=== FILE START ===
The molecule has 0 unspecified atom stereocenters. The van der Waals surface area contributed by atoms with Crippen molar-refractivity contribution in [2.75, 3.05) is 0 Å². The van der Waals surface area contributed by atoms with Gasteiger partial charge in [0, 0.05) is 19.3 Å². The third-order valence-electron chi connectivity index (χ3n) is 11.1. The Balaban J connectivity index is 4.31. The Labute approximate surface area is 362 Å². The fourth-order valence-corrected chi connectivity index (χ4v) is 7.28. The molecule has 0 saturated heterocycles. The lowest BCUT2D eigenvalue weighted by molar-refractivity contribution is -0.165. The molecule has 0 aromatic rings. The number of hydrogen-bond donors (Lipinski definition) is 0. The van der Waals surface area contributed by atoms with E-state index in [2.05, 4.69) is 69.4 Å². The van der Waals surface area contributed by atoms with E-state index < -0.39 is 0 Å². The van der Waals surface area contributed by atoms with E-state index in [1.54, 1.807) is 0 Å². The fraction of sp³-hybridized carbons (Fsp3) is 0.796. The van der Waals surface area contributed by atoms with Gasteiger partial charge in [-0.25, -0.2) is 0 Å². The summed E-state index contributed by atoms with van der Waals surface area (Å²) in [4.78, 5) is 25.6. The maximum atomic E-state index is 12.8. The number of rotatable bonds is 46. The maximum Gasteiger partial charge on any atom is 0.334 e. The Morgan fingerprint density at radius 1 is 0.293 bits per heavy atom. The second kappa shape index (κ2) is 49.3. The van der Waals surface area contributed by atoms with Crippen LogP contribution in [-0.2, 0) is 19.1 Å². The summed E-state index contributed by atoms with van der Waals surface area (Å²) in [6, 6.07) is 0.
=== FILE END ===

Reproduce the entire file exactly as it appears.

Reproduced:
The molecule has 0 unspecified atom stereocenters. The van der Waals surface area contributed by atoms with Crippen molar-refractivity contribution in [2.75, 3.05) is 0 Å². The van der Waals surface area contributed by atoms with Gasteiger partial charge in [0, 0.05) is 19.3 Å². The third-order valence-electron chi connectivity index (χ3n) is 11.1. The Balaban J connectivity index is 4.31. The Labute approximate surface area is 362 Å². The fourth-order valence-corrected chi connectivity index (χ4v) is 7.28. The molecule has 0 saturated heterocycles. The lowest BCUT2D eigenvalue weighted by molar-refractivity contribution is -0.165. The molecule has 0 aromatic rings. The number of hydrogen-bond donors (Lipinski definition) is 0. The van der Waals surface area contributed by atoms with E-state index in [2.05, 4.69) is 69.4 Å². The van der Waals surface area contributed by atoms with E-state index < -0.39 is 0 Å². The van der Waals surface area contributed by atoms with E-state index in [1.54, 1.807) is 0 Å². The fraction of sp³-hybridized carbons (Fsp3) is 0.796. The van der Waals surface area contributed by atoms with Gasteiger partial charge in [-0.25, -0.2) is 0 Å². The summed E-state index contributed by atoms with van der Waals surface area (Å²) in [4.78, 5) is 25.6. The maximum atomic E-state index is 12.8. The number of rotatable bonds is 46. The maximum Gasteiger partial charge on any atom is 0.334 e. The Morgan fingerprint density at radius 1 is 0.293 bits per heavy atom. The second kappa shape index (κ2) is 49.3. The van der Waals surface area contributed by atoms with Crippen LogP contribution in [-0.2, 0) is 19.1 Å². The summed E-state index contributed by atoms with van der Waals surface area (Å²) in [6, 6.07) is 0.